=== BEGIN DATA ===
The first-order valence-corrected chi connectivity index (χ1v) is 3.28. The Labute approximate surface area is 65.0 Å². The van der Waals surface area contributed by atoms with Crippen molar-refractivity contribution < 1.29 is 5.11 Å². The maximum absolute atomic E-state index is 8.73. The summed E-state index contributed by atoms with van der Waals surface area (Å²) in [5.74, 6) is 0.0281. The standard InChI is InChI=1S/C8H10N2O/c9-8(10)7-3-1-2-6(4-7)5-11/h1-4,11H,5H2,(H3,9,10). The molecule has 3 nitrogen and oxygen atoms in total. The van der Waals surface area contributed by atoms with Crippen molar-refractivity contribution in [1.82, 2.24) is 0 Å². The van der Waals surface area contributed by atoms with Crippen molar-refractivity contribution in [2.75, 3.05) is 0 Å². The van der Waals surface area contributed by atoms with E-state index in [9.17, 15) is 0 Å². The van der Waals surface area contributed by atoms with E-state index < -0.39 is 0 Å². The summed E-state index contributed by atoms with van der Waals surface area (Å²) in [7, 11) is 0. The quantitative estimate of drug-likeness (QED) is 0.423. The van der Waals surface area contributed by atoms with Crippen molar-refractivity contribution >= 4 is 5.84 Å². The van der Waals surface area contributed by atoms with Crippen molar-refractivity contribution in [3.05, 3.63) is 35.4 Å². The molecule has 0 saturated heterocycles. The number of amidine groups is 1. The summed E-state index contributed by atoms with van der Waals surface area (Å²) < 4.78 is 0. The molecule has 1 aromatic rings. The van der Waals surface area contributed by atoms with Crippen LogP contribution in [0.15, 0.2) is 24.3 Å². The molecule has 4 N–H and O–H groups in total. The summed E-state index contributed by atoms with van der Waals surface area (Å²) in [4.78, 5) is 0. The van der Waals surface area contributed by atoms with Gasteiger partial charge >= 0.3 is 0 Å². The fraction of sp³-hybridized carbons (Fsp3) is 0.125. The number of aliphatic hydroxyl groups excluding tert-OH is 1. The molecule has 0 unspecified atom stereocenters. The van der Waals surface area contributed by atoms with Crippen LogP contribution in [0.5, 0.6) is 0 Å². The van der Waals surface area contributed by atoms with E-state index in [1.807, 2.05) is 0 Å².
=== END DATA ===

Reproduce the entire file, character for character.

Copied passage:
The first-order valence-corrected chi connectivity index (χ1v) is 3.28. The Labute approximate surface area is 65.0 Å². The van der Waals surface area contributed by atoms with Crippen molar-refractivity contribution < 1.29 is 5.11 Å². The maximum absolute atomic E-state index is 8.73. The summed E-state index contributed by atoms with van der Waals surface area (Å²) in [5.74, 6) is 0.0281. The standard InChI is InChI=1S/C8H10N2O/c9-8(10)7-3-1-2-6(4-7)5-11/h1-4,11H,5H2,(H3,9,10). The molecule has 3 nitrogen and oxygen atoms in total. The van der Waals surface area contributed by atoms with Crippen molar-refractivity contribution in [1.82, 2.24) is 0 Å². The van der Waals surface area contributed by atoms with Crippen molar-refractivity contribution in [2.75, 3.05) is 0 Å². The van der Waals surface area contributed by atoms with E-state index in [9.17, 15) is 0 Å². The van der Waals surface area contributed by atoms with E-state index < -0.39 is 0 Å². The summed E-state index contributed by atoms with van der Waals surface area (Å²) in [7, 11) is 0. The quantitative estimate of drug-likeness (QED) is 0.423. The van der Waals surface area contributed by atoms with Crippen molar-refractivity contribution >= 4 is 5.84 Å². The van der Waals surface area contributed by atoms with Crippen molar-refractivity contribution in [3.05, 3.63) is 35.4 Å². The molecule has 0 saturated heterocycles. The number of amidine groups is 1. The summed E-state index contributed by atoms with van der Waals surface area (Å²) < 4.78 is 0. The molecule has 1 aromatic rings. The van der Waals surface area contributed by atoms with Crippen LogP contribution in [0.15, 0.2) is 24.3 Å². The molecule has 4 N–H and O–H groups in total. The summed E-state index contributed by atoms with van der Waals surface area (Å²) in [4.78, 5) is 0. The van der Waals surface area contributed by atoms with Gasteiger partial charge >= 0.3 is 0 Å². The fraction of sp³-hybridized carbons (Fsp3) is 0.125. The number of aliphatic hydroxyl groups excluding tert-OH is 1. The molecule has 0 unspecified atom stereocenters. The van der Waals surface area contributed by atoms with Crippen LogP contribution in [0.5, 0.6) is 0 Å². The van der Waals surface area contributed by atoms with E-state index in [1.807, 2.05) is 0 Å².